Now that I’ve felt that energy — a boost far beyond how I normally feel, even on a pretty healthy vegan diet — I don’t want to lose it. What’s more, the extreme restrictiveness of 80/10/10 (raw fruit and leafy vegetables and very little else, not even many nuts and seeds) has recalibrated my taste buds and my sense of willpower around the food choices I make. What seemed very hard before — Joel Fuhrman’s nutritarian diet, for example — now feels completely doable. Easy, even.
I’m eating more raw foods than I ever have before. I’m still loving a smoothie made mostly from bananas; it’s just that now I’m adding some walnuts and flaxseeds to it. I’m still eating giant salads for lunch, but I’ve started including a cup of beans and a raw, nut-based dressing
Choosing Raw: Making Raw Foods Part of the Way You Eat
Gena was one of my original inspirations for becoming vegan. She made it seem easy. And now that I’m at a similar place with raw food — interested, but without any real desire to give up the fun and (perhaps) health of cooking — her lead is again an easy one to follow.
The title Choosing Raw might lead one to assume that it’s a raw cookbook. But it’s really not that. We’ve cooked six or seven meals from the book, and when I say “cooked,” I mean it: many of the meals in Choosing Raw aren’t raw. They include plenty of raw ingredients, but what I love about Gena’s approach is that she has no ideological attachment to “being raw.” She’s a nutritionist, not a purist. So when cooked black beans, tempeh, or quinoa add to the health and appeal of a meal, Gena doesn’t hesitate to include them.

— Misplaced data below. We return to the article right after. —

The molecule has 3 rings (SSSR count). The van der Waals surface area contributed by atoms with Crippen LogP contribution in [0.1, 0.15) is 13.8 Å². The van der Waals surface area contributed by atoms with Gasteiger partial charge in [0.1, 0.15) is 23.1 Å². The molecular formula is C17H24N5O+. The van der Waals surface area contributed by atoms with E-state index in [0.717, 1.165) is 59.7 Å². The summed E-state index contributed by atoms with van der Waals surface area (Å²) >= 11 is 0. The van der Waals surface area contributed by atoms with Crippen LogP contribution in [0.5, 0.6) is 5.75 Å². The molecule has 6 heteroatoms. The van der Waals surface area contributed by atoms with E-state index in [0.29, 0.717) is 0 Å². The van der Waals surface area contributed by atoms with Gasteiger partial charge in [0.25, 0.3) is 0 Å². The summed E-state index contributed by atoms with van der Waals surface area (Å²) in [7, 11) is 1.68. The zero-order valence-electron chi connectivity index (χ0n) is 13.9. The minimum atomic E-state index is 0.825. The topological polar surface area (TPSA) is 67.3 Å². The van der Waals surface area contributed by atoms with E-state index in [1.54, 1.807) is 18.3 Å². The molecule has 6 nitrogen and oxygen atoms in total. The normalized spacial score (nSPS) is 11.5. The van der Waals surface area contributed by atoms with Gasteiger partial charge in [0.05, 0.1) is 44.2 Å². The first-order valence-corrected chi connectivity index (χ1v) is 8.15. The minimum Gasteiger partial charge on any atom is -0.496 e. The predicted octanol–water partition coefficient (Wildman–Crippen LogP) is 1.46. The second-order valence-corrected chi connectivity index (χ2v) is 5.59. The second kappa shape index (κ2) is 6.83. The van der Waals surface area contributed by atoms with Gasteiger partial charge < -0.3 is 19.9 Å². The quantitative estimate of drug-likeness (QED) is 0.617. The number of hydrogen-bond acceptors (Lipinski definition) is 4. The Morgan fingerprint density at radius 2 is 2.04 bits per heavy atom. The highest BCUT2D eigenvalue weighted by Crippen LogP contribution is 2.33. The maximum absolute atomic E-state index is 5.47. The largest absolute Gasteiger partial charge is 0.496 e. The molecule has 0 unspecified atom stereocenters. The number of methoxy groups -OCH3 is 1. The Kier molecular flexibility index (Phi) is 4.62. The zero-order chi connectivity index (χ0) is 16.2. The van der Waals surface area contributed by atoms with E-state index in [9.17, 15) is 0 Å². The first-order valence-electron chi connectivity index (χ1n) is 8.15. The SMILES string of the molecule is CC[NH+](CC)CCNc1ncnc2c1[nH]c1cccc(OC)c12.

What’s more, Gena’s a “small steps” person like I am — she understands that even the healthiest diet in the world wouldn’t help anyone if nobody could make it last. And so the 125 recipes in Choosing Raw are organized into three levels, to slowly first introduce readers to vegan cooking (sweet potato black bean enchiladas, for example) before shifting to meals with a higher proportion of raw ingredients. A 21-day meal plan is included, along with adaptation suggestions for those who want an easy start, higher protein, or an even higher focus on raw foods.